But I still struggled with the community aspect. Part of this is just a fundamental difficulty with socializing that I also find with physics conferences and the like, and my behavior at receptions is often similar. But at church I would take part or leave. Sometimes I tried to force myself to become part of the community by staying but I would just stand in a corner awkwardly. Sometimes I would have in mind to go greet someone, but that would be over quickly and then what? So the community aspect of church was foreign to me.

The last couple of years I began to understand, to internalize, it a bit more. For the first time, that became the most significant component (at times) to me of church and not worship or inspiration or it being a set aside time to rest. This was because I had children, and involved them in the children’s programs. They loved being involved with the other kids and I followed them.

So now, for the first time and as we can no longer worship together in person, I find myself wanting the community part of church.

The Economist (the virus is accelerating dechurching in america) posited that people would find other sources for what they got from religion after going away. I have also heard concerns about this from pastors who I know and admire.

It is true that the habit has been broken. But inspiration and praise are available remotely and online, and all forms of community, not just religious community, are missing at this time. People need community (especially those with families) and will return to them or renew them when they are able to.

So no, I don't think that the there is going to be a significant increase in dechurching, beyond that which has been going on the last two decades and at least partially originates in the alliance between evangelical christianity and the Right in the United States.

Monday, June 1, 2020

AMS discovery

The most recent paper from AMS is exactly what I hoped to see from AMS and similar discovery machines. That is data that provokes questions. A particularly good and clear question might be called a discovery of new physics, but most of the time each question is only a small step in what is called progress.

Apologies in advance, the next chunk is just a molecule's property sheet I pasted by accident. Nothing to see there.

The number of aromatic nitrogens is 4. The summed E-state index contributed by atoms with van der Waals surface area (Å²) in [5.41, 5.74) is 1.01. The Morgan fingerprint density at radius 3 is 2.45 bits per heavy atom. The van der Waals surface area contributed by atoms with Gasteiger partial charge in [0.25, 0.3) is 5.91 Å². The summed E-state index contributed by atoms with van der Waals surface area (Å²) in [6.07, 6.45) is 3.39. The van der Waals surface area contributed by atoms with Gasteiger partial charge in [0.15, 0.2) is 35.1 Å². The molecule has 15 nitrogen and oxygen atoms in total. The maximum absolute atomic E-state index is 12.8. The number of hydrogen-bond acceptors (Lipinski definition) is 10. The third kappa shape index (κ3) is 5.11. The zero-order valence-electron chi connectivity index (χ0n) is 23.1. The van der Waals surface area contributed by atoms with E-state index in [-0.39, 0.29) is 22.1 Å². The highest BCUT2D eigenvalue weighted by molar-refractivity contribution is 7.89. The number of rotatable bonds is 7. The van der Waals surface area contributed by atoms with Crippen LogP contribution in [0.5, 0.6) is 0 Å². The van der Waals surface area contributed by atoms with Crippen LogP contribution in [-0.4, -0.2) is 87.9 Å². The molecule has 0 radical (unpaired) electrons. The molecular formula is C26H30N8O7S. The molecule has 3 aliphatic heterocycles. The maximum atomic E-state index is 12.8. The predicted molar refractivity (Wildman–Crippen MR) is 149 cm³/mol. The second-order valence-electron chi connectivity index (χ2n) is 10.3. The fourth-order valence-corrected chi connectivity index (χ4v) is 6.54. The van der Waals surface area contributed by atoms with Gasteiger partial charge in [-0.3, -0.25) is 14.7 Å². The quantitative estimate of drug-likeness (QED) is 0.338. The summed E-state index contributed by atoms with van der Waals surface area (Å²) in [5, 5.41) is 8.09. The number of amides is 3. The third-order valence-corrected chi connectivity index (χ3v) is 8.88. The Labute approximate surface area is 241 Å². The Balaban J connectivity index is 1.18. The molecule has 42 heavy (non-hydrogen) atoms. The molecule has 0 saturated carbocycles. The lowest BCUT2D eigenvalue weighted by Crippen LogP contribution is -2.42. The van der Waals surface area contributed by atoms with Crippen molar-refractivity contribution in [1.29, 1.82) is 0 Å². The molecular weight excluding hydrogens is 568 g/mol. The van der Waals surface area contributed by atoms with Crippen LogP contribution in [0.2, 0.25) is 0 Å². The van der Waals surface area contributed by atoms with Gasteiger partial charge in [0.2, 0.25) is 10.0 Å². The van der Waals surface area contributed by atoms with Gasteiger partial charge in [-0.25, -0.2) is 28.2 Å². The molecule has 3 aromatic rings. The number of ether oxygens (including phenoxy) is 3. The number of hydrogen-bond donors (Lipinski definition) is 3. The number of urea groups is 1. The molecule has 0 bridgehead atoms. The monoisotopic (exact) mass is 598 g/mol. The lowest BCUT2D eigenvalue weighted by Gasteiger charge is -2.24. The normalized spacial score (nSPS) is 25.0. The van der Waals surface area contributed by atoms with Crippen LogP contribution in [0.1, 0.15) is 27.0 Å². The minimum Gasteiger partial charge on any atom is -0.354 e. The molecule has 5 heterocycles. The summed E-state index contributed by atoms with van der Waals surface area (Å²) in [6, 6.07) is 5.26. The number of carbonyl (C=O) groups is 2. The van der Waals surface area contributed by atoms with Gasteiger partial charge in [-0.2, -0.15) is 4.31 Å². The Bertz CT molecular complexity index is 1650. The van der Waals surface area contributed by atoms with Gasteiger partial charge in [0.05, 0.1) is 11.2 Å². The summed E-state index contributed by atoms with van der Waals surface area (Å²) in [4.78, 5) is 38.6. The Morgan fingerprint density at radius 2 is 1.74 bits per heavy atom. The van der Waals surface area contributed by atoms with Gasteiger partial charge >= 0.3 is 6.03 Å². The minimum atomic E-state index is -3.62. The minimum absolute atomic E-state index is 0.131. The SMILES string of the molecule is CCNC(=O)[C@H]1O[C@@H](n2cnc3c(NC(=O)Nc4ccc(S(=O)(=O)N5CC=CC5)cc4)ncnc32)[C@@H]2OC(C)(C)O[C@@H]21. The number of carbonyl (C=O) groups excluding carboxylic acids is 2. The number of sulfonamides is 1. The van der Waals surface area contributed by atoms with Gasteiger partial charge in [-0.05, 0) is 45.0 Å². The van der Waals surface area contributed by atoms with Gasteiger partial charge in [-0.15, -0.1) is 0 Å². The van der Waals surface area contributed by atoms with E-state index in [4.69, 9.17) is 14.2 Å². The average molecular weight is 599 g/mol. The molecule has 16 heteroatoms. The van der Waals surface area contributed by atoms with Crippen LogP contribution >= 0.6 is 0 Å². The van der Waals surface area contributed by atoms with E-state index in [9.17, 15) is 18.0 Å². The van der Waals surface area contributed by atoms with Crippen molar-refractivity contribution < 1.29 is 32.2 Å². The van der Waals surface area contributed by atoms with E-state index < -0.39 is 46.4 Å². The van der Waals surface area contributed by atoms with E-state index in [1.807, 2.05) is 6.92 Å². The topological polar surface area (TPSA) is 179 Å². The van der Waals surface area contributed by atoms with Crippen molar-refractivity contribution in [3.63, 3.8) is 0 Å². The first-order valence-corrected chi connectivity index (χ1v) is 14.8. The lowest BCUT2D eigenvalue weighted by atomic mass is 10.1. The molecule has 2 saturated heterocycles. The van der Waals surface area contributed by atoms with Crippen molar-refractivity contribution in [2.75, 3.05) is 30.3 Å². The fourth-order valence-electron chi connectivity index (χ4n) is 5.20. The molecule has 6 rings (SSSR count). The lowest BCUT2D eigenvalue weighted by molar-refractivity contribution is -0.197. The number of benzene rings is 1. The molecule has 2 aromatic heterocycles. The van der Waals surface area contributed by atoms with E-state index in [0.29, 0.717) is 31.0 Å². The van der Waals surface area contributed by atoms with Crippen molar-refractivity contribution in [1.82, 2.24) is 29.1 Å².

Wednesday, February 12, 2020

The Future of Science in America

The Trump Administration has been consistently anti-science. The new proposed budget continues this behavior (Trump's 2021 budget drowns science agencies red ink again). The DOE Office of Science, which funds most of HEP, has a proposed cut of 17%.

I think it is the case that the next 4 years will be a nightmare for science in the US if Trump is re-elected. The Republicans have stopped pushing back against Trump in many areas, and if he wins again in November I doubt the science budget will be important place of resistance for either Republicans or Democrats (and I doubt there will be any resistance left in elected Republicans not named Mitt Romney). It has been this resistance the previous 3 years, and I expect again this year (at least from the Democrats) which have mitigated some of the damage that this administration has tried to do to American Science.

Here is some additional documentation for this, that I have seen just in the last 36 hours:
Trump's new budget cuts all favored few science programs
Climate change once again left out of Trumps federal budget